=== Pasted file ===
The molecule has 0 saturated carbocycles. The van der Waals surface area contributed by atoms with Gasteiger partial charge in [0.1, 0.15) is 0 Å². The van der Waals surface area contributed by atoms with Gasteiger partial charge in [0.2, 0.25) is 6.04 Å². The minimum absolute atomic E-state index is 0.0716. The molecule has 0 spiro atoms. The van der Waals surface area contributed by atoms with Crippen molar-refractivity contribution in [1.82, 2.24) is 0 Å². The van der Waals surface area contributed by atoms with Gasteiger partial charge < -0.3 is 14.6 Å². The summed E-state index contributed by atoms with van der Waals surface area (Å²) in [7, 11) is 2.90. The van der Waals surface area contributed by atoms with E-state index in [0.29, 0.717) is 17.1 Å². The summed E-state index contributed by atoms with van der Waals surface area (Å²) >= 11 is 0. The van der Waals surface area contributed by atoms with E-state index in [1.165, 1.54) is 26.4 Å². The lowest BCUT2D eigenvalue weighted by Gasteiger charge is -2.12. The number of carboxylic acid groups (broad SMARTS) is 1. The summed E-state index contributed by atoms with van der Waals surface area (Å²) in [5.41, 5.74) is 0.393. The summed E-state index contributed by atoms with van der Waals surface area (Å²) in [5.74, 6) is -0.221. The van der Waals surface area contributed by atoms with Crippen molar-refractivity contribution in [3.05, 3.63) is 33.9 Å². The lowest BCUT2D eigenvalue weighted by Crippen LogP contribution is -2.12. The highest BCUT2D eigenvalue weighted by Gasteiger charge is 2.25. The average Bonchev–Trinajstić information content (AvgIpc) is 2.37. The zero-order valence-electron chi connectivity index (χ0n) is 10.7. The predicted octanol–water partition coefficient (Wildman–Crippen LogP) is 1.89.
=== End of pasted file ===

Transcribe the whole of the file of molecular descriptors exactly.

The molecule has 0 saturated carbocycles. The van der Waals surface area contributed by atoms with Gasteiger partial charge in [0.1, 0.15) is 0 Å². The van der Waals surface area contributed by atoms with Gasteiger partial charge in [0.2, 0.25) is 6.04 Å². The minimum absolute atomic E-state index is 0.0716. The molecule has 0 spiro atoms. The van der Waals surface area contributed by atoms with Crippen molar-refractivity contribution in [1.82, 2.24) is 0 Å². The van der Waals surface area contributed by atoms with Gasteiger partial charge < -0.3 is 14.6 Å². The summed E-state index contributed by atoms with van der Waals surface area (Å²) in [7, 11) is 2.90. The van der Waals surface area contributed by atoms with E-state index in [0.29, 0.717) is 17.1 Å². The summed E-state index contributed by atoms with van der Waals surface area (Å²) >= 11 is 0. The van der Waals surface area contributed by atoms with E-state index in [1.165, 1.54) is 26.4 Å². The lowest BCUT2D eigenvalue weighted by Gasteiger charge is -2.12. The number of carboxylic acid groups (broad SMARTS) is 1. The summed E-state index contributed by atoms with van der Waals surface area (Å²) in [5.41, 5.74) is 0.393. The summed E-state index contributed by atoms with van der Waals surface area (Å²) in [5.74, 6) is -0.221. The van der Waals surface area contributed by atoms with Crippen molar-refractivity contribution in [3.05, 3.63) is 33.9 Å². The lowest BCUT2D eigenvalue weighted by Crippen LogP contribution is -2.12. The highest BCUT2D eigenvalue weighted by Gasteiger charge is 2.25. The average Bonchev–Trinajstić information content (AvgIpc) is 2.37. The zero-order valence-electron chi connectivity index (χ0n) is 10.7. The predicted octanol–water partition coefficient (Wildman–Crippen LogP) is 1.89.